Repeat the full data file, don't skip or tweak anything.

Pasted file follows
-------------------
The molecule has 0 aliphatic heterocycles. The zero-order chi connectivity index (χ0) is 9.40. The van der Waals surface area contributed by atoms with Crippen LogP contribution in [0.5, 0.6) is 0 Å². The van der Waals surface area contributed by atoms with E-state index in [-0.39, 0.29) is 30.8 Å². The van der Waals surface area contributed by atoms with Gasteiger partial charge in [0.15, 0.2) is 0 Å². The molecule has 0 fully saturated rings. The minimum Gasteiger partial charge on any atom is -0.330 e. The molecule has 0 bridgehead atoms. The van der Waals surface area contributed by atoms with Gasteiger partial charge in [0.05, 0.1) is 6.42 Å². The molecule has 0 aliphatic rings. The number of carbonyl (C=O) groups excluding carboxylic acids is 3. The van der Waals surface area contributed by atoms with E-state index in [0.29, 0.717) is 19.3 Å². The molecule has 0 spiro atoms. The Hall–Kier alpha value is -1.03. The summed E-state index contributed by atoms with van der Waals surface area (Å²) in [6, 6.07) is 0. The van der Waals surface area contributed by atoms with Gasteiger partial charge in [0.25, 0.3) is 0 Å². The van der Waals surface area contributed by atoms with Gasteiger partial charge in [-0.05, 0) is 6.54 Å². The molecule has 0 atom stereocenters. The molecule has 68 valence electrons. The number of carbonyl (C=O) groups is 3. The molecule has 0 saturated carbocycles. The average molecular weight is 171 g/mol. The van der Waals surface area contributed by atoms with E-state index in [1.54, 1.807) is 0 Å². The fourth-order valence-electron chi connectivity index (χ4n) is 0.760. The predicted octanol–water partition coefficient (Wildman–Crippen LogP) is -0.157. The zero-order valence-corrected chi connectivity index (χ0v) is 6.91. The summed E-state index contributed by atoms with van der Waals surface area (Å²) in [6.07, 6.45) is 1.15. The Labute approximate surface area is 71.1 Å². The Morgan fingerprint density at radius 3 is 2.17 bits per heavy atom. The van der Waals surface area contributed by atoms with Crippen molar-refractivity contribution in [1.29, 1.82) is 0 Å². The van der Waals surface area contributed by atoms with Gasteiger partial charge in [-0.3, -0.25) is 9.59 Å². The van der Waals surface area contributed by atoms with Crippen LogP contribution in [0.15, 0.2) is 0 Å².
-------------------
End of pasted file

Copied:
The molecule has 0 aliphatic heterocycles. The zero-order chi connectivity index (χ0) is 9.40. The van der Waals surface area contributed by atoms with Crippen LogP contribution in [0.5, 0.6) is 0 Å². The van der Waals surface area contributed by atoms with E-state index in [-0.39, 0.29) is 30.8 Å². The van der Waals surface area contributed by atoms with Gasteiger partial charge in [0.15, 0.2) is 0 Å². The molecule has 0 fully saturated rings. The minimum Gasteiger partial charge on any atom is -0.330 e. The molecule has 0 bridgehead atoms. The van der Waals surface area contributed by atoms with Gasteiger partial charge in [0.05, 0.1) is 6.42 Å². The molecule has 0 aliphatic rings. The number of carbonyl (C=O) groups excluding carboxylic acids is 3. The van der Waals surface area contributed by atoms with E-state index in [0.29, 0.717) is 19.3 Å². The molecule has 0 spiro atoms. The Hall–Kier alpha value is -1.03. The summed E-state index contributed by atoms with van der Waals surface area (Å²) in [6, 6.07) is 0. The van der Waals surface area contributed by atoms with Gasteiger partial charge in [0.25, 0.3) is 0 Å². The van der Waals surface area contributed by atoms with Gasteiger partial charge in [-0.05, 0) is 6.54 Å². The molecule has 0 atom stereocenters. The molecule has 68 valence electrons. The number of carbonyl (C=O) groups is 3. The molecule has 0 saturated carbocycles. The average molecular weight is 171 g/mol. The van der Waals surface area contributed by atoms with E-state index in [1.54, 1.807) is 0 Å². The fourth-order valence-electron chi connectivity index (χ4n) is 0.760. The predicted octanol–water partition coefficient (Wildman–Crippen LogP) is -0.157. The zero-order valence-corrected chi connectivity index (χ0v) is 6.91. The summed E-state index contributed by atoms with van der Waals surface area (Å²) in [6.07, 6.45) is 1.15. The Labute approximate surface area is 71.1 Å². The Morgan fingerprint density at radius 3 is 2.17 bits per heavy atom. The van der Waals surface area contributed by atoms with Crippen molar-refractivity contribution in [1.29, 1.82) is 0 Å². The van der Waals surface area contributed by atoms with Gasteiger partial charge in [-0.3, -0.25) is 9.59 Å². The van der Waals surface area contributed by atoms with Crippen LogP contribution in [0.15, 0.2) is 0 Å².